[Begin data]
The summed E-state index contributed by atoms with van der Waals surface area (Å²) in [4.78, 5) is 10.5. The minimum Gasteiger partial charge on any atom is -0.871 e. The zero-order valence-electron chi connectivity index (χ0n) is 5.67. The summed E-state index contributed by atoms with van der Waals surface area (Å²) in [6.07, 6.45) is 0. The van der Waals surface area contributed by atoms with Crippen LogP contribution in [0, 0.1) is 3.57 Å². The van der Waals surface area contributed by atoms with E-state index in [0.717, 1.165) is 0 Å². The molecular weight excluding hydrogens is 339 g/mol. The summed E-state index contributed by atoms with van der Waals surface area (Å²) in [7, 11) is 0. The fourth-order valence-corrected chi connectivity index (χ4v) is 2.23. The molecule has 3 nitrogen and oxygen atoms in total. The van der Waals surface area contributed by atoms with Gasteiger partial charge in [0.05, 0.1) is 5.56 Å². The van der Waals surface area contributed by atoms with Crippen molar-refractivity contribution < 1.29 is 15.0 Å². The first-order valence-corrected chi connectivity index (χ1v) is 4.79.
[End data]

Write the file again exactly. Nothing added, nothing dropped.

The summed E-state index contributed by atoms with van der Waals surface area (Å²) in [4.78, 5) is 10.5. The minimum Gasteiger partial charge on any atom is -0.871 e. The zero-order valence-electron chi connectivity index (χ0n) is 5.67. The summed E-state index contributed by atoms with van der Waals surface area (Å²) in [6.07, 6.45) is 0. The van der Waals surface area contributed by atoms with Crippen LogP contribution in [0, 0.1) is 3.57 Å². The van der Waals surface area contributed by atoms with E-state index in [0.717, 1.165) is 0 Å². The molecular weight excluding hydrogens is 339 g/mol. The summed E-state index contributed by atoms with van der Waals surface area (Å²) in [7, 11) is 0. The fourth-order valence-corrected chi connectivity index (χ4v) is 2.23. The molecule has 3 nitrogen and oxygen atoms in total. The van der Waals surface area contributed by atoms with Gasteiger partial charge in [0.05, 0.1) is 5.56 Å². The van der Waals surface area contributed by atoms with Crippen molar-refractivity contribution < 1.29 is 15.0 Å². The first-order valence-corrected chi connectivity index (χ1v) is 4.79.